You may receive a Larke v Nugus request – this is a letter requesting information about the circumstances under which instructions were taken for the preparation of a will and its execution. You should seek legal advice about this before responding.

It may be that someone who is challenging a will has entered a caveat to prevent a grant being taken out. It’s important to take action if a caveat has been lodged to file a Warning if you consider that the caveat isn’t justified.

If the caveator then files a document called an Appearance then the caveat remains in force for 6 months and at the end of that period can be renewed. It may then become permanent until court action of some sort is taken.

It’s very important when you are defending an estate from a claim that you have a clear understanding of the strengths and weaknesses of the claimant’s case. You must also remain neutral. That can be very difficult if the executor personally feels very strongly about the claim. If you are a beneficiary as well as an executor, then it’s very important that you understand the nature of your responsibilities in both capacities and that that is made clear in any correspondence.

If the claim that is being pursued has merit, then it’s wise to negotiate an out of court settlement as soon as possible.

You don’t have to have a solicitor who is local to you. You should instruct a specialist rather than someone who does general litigation work. We act for clients throughout England and Wales and internationally. We use a variety of forms of communication including email, Zoom, Skype, Whatsapp video calls and the telephone. We’re flexible and down to earth; we want to keep in touch with you in whatever way is best for you. Our aim is to ensure the case stays on track and you are kept up to date. So, there’s no reason not to ask us to help you!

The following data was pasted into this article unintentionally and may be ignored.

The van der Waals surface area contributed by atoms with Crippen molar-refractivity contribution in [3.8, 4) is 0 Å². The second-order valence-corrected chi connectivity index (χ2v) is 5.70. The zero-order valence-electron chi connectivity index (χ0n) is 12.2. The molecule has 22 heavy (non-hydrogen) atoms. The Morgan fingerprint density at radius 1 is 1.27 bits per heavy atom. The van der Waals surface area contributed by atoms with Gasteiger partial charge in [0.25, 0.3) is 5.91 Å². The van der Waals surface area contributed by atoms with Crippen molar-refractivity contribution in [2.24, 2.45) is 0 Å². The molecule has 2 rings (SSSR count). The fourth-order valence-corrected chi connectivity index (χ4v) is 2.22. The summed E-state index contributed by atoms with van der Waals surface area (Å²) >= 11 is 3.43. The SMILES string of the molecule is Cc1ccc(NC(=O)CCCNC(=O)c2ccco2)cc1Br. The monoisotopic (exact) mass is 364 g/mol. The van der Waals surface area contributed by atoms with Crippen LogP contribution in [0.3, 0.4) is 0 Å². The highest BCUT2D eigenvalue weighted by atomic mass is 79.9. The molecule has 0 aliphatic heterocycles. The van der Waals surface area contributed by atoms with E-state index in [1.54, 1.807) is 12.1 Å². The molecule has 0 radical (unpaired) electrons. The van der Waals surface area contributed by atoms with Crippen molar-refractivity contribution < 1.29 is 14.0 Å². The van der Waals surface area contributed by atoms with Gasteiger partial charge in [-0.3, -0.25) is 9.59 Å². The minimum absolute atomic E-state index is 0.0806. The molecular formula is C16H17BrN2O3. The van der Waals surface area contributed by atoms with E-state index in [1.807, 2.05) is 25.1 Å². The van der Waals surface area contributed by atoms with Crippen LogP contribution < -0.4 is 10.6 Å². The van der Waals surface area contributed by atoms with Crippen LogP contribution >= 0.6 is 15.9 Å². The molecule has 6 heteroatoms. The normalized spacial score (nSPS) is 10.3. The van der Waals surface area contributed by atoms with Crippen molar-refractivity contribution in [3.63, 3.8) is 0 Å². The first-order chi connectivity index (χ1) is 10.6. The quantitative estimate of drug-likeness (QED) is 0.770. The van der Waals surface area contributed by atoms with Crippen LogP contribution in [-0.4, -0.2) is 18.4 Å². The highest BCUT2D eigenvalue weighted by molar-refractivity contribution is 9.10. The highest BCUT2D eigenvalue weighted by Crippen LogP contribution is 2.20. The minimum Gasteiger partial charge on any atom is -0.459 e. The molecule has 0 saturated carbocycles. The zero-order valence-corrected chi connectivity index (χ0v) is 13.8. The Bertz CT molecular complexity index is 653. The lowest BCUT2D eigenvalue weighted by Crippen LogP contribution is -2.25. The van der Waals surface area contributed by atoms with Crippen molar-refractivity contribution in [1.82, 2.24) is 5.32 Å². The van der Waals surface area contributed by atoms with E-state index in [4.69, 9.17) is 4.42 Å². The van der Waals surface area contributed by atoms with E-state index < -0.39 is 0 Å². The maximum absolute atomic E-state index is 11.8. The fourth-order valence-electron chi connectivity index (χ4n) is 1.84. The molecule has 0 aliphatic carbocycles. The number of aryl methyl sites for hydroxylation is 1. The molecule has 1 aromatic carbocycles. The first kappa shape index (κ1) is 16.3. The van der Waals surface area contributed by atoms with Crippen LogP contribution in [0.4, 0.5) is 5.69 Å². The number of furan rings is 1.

If you are an executor of the estate, then you must remain neutral in any dispute but you may still need a solicitor to represent you. Your costs may be met by the estate at the end of the case so long as you have behaved reasonably. Whatever role you play in any litigation, you must not assume that your legal costs will be paid by the estate, so it’s really important that you get advice about the merits of the claim as soon as possible. The general rule in litigation is that the loser pays the winner’s costs. A ‘no win no fee’ agreement is sometimes a possibility for someone bringing a claim against an estate – we can discuss this with you..

Even if the estate is fairly small legal costs can quickly escalate and if proceedings are issued at court the costs of each party could be in the region of £50,000 each. We can talk you through all the options and explain what’s best for you.

If you have taken out a grant of probate and more than 6 months have passed then it’s unlikely (though not impossible) that a claim can be brought against the estate by a disappointed beneficiary under the Inheritance (Provision for Family and Dependants) Act 1975. It will certainly be a lot more difficult for someone to bring a challenge under that Act after the deadline has passed as they need the court’s permission. There are no deadlines in relation to contentious probate proceedings (where the validity of a will is being challenged) so claims can be brought at any time – but in practice if the estate has been distributed it’s very unlikely that a challenge can be successfully brought. So it’s sensible to administer the estate as quickly as you can – but usually not before 6 months from the grant has expired.

  • When someone dies leaving a Will that excludes a person expecting to benefit from it.
  • When someone dies without leaving a Will resulting in members of the family not benefiting from the estate.
  • When a Will results in the distribution of the estate contrary to the apparent wishes of the deceased. A claim may be possible against the professional adviser who prepared the Will (professional negligence).
  • When there is evidence that the Deceased’s Will was made under duress or they lacked the mental capacity to make it.
  • Where no provision has been made for someone despite a promise by the deceased that they will benefit